After decades of work, the LHC and its detectors are nearly ready for their debut. As the time approaches, the atmosphere on the CERN campus is thick with excitement and tense anticipation. While everyone is eager to start collecting data, the scientists continue to test and re-test components, connections, and computer systems up to the last moment — ensuring, if possible, that everything will work as planned. With somewhere around twenty-five hundred miles of cabling in ATLAS alone, even a task as straightforward as checking wiring connections is no small feat.
And everything has to be just right. The level of precision demanded by the project is mind-boggling; one slight miscalculation could doom the entire endeavor. Says Dick Loveless, a UW-Madison scientist in Smith’s research group, “If the beam gets loose, the beam would destroy the detector — it would drill a hole right through it.”
Adding to the tension is the fact that ATLAS and CMS will be looking for the same things. The two detectors are designed differently and will use slightly different analysis methods, but both have their sights set on the Higgs particle and supersymmetry, exotic particles, and dark matter. And when the data start coming in, all eyes will be watching to see which experiment reports a discovery first.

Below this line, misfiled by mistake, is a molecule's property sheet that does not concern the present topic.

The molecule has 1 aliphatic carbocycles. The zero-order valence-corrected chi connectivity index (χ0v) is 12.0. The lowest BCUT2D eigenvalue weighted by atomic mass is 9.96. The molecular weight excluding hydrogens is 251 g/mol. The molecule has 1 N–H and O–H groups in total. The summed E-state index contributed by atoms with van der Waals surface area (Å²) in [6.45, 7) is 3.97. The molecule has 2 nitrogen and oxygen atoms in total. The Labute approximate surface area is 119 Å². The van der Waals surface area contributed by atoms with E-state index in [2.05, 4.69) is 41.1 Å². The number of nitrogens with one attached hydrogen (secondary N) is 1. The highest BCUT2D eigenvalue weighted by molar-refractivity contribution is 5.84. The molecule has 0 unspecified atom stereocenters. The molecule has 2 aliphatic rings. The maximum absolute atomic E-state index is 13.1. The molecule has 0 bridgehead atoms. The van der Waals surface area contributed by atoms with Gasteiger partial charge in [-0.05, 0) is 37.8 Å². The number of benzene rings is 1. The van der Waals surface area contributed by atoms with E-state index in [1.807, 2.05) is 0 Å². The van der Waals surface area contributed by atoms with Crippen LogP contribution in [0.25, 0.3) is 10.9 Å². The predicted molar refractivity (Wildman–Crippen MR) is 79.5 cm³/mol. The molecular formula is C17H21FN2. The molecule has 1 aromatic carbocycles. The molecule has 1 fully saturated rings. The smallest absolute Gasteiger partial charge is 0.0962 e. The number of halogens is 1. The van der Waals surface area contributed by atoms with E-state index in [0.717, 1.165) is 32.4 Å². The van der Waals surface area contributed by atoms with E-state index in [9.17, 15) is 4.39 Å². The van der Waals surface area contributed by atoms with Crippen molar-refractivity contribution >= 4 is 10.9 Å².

“You never want to rely on one experiment. You could make mistakes in one,” explains Smith. “You want to have two independent experiments, produce two independent analyses ... and if they agree, you really know that you’ve got it.”
The development phase for ATLAS and CMS has been marked by cooperation and frequent communication — even joint meetings. It just makes sense, Smith says, to seek feedback from others who are intimately familiar with the problems you’re facing.
“No other external review, either provided by the lab or other experts, could check our work as well as we could check each other,” he says. And, in the end, he acknowledges, each experiment needs the other to provide independent confirmation of any finding — and to convince the world about what they have found.
As the teams prepare to shift to data collection and analysis mode, however, the friendly rivalry may escalate. “There’s a lot of competition between the [CMS and ATLAS] experiments, and it’s going to heat up even more,” laughs Smith.